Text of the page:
By Shurna Decou
Dentistry is a marathon, not a sprint
For dentists fresh out of dental school, the sudden reality of combining clinical skills, patient management, and financial pressure can be overwhelming. So the first thing Dr. Bill Simon tells new dentists is “dentistry is a marathon, not a sprint.”
Mentoring new dentists and students comes naturally to Dr. Simon, who has been a dentist for over 30 years.
And with two locations in different neighborhoods of Chicago, City Smiles and Sonrisa Urbana, Dr. Simon’s patients reflect the diverse fabric of the city. Consequently, Dr. Simon has a deep understanding of what it takes to build a dental practice in very different communities, and the challenges that new dentists face when thinking about going into their own practice.
So for associates transitioning to practice ownership, here are a few of Dr. Simon’s go-to strategies to get the business side of the practice on the right track.
Hire experts in the dental industry
In the early days of owning a private practice, Dr. Simon used a good friend’s accounting services for his business. His friend didn’t specialize in the dental industry, but Dr. Simon rationalized that his friend was a CPA and his prices were significantly lower.
Having a friend who didn’t specialize in dental industry do the accounting turned into an expensive choice. He spent more money for accounting services in the long run than he saved.
Today, Dr. Simon advises new dental practice owners to find an accountant who is certified in in the dental industry.
“Dentists will see the retainer fee, and they will say ‘Oh, that’s so expensive,’” Dr. Simon says. “I can tell you, that a good dental accountant is going to pay for themselves and put more income in your pocket.” Dr. Simon recommends using the same approach for hiring other high level professional services, such as legal, marketing, IT and office design.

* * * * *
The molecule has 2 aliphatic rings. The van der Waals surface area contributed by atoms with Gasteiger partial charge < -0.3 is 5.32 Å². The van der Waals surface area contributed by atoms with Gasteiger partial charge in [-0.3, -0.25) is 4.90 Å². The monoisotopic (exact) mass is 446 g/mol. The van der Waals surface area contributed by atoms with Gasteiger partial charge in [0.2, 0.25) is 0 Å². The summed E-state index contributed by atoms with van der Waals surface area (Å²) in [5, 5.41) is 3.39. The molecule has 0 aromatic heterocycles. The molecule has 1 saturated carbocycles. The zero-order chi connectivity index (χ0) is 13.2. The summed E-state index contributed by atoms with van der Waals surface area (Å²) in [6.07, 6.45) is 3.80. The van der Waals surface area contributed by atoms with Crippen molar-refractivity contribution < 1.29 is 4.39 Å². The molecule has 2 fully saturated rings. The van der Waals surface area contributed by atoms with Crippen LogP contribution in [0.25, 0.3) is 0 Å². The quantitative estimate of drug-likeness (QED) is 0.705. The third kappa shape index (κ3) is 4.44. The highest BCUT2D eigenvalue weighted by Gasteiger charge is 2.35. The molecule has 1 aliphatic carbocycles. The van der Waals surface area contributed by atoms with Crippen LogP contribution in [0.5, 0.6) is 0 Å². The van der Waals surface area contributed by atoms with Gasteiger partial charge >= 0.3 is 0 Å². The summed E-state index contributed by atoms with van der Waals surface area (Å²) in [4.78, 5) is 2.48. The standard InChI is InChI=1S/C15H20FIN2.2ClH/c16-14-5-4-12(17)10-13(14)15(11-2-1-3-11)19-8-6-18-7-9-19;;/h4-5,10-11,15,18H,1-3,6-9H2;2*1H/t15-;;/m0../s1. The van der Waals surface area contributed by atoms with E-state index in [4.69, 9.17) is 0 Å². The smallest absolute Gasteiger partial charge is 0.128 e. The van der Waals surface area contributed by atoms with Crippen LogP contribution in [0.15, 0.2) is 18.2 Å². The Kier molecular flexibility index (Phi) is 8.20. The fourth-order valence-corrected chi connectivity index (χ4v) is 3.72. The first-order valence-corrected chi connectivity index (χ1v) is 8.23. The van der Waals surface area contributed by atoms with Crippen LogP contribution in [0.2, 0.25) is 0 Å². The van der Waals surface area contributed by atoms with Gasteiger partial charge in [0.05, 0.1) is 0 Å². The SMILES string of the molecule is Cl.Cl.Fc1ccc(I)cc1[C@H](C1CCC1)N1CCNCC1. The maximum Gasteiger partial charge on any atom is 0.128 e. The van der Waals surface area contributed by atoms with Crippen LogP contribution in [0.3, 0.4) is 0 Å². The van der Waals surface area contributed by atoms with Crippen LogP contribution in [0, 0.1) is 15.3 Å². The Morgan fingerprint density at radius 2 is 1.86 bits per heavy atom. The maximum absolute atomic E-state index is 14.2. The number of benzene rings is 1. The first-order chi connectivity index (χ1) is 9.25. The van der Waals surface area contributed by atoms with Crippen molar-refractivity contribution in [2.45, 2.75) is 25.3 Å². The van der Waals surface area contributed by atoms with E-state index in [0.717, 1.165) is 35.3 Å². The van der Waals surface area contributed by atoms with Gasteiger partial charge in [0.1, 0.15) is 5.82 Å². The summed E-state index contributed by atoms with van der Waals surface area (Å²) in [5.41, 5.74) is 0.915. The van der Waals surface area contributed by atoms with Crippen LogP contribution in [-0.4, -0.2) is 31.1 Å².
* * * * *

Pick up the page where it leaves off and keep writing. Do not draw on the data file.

For example, in renovating the office space, an architect who knows the dental industry will also know the pitfalls to avoid.
“The more complicated the professional service, the more you need someone who understands the dental industry,” Dr. Simon says.
Rely on references over online reviews
When evaluating professional services for your dental practice, take a cautious approach when it comes to online reviews, Dr. Simon explains.
Online reviews can be manipulated. And some online websites are peppered with positive reviews that were paid to be posted, while other negative reviews from real clients were deleted.
A tried and true approach for finding experts is asking other dentists for referrals. This is where the state and local dental societies can be an invaluable resource, as dentists can talk frankly about their experiences and capabilities of specific specialists in person. This approach is more likely to get quality referrals rather than online reviews from dentists about complicated business services.
Nobody knows your practice like you
“After practicing and running a practice for 10 to 20 years, nobody will know your practice like you do,” Dr. Simon says.
Because dental offices are not cookie cutter operations, dental practices can be vastly different from office-to-office.
So carefully consider the implications before implementing big changes from consulting proposals and trust your gut. While those consulting services maybe excellent, they still may not be the best choice for your business, Dr. Simon says.
*Hyperlinks to third-party websites are offered for informational purposes only. Unum in no way controls, guarantees, endorses, sponsors or promotes these websites or their content.